> fermentation. Remember in Mason's MUM wash, he uses tomato paste to
              > accomplish that.
              >
              > But it does seem strange that several members over the past several
              > years seem to be getting blue distillate when re-starting a distillation
              > the next day. The only execption I remember was when a newbie tried to
              > use about 1.4 grams of DAP per liter of fermentation which of course
              > caused Schweizer's reagent. *note - that would be almost an ounce of
              > DAP in a 5 gallon wash lol. Also if Tom used the correct amount of
              > plant food, it should not have caused that reaction in a single run, but
              > if left overnight - there might have been enough time for the reaction
              > to take place from the vapors and liquids left in the head.
              >
              > JB.
              >
              >
              >
              >
              > --- In new_distillers@yahoogroups.com, "tgfoitwoods" <zymurgybob@>
              > wrote:
              > >
              > > Interesting, Waldo,
              > >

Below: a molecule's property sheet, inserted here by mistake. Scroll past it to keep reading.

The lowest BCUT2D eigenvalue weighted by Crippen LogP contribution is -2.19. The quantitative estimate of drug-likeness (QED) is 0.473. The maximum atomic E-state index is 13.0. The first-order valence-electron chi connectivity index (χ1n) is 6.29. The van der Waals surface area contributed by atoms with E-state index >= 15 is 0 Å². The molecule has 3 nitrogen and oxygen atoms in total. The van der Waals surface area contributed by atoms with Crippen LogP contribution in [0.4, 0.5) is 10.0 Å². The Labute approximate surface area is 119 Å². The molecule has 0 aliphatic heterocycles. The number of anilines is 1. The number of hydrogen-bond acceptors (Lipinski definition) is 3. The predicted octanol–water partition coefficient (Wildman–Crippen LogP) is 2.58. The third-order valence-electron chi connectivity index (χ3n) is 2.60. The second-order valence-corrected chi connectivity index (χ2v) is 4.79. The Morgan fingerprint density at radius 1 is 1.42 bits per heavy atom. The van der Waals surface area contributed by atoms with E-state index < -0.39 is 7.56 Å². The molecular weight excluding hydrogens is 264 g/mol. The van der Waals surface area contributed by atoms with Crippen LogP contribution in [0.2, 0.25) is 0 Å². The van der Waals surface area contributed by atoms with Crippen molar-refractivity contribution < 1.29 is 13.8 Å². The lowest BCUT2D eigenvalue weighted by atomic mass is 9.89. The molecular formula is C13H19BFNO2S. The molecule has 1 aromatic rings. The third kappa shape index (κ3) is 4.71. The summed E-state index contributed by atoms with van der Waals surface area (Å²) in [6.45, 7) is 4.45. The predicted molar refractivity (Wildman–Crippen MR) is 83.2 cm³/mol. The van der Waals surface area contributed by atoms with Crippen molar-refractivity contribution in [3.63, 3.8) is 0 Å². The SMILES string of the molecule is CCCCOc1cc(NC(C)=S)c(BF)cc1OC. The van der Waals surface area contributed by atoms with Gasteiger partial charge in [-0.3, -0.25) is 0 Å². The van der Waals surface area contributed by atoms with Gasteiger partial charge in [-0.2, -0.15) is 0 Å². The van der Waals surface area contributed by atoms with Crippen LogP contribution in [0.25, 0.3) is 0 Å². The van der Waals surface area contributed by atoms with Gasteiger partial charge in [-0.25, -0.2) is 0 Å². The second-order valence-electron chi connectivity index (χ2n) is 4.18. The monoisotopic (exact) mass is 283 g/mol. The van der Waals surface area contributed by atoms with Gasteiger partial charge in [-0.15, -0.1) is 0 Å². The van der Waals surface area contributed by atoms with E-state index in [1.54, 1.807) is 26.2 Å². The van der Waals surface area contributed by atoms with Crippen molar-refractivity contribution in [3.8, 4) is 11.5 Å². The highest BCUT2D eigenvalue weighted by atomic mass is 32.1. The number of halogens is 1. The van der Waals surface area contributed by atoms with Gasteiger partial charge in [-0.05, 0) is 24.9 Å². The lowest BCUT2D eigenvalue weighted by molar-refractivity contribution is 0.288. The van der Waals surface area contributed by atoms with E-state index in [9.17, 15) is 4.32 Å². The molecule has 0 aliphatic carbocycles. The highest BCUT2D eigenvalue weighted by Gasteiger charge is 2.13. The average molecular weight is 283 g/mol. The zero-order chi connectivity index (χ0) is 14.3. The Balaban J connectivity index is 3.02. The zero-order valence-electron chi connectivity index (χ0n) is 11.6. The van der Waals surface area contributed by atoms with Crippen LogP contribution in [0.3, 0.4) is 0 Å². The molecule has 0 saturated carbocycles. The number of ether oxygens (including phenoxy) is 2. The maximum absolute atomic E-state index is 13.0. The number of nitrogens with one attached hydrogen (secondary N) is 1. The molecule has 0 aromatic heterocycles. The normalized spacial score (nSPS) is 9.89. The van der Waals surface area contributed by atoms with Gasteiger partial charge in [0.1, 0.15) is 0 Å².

> > I've never heard the part about interrupted runs (distillus
              > > interruptus?) and the blue ookies, but it makes sense. If I remember
              > the
              > > chemistry correctly, Schweizer's reagent is only formed at all if the
              > > wash is basic. If Tom has to halt his runs very often, maybe dropping
              > > the wash pH to, say, 5, would allow him to avoid "feeling blue" even
              > > with an interrupted run.
              > >
              > > Have you ever tested the pH of your JEM wash?
              > >
              > > I'm still stumped by the offensive nose.
              > >
              > > Zymurgy Bob, a simple potstiller
              > >
              > >
              > > --- In new_distillers@yahoogroups.com, "jamesonbeam1" jamesonbeam1@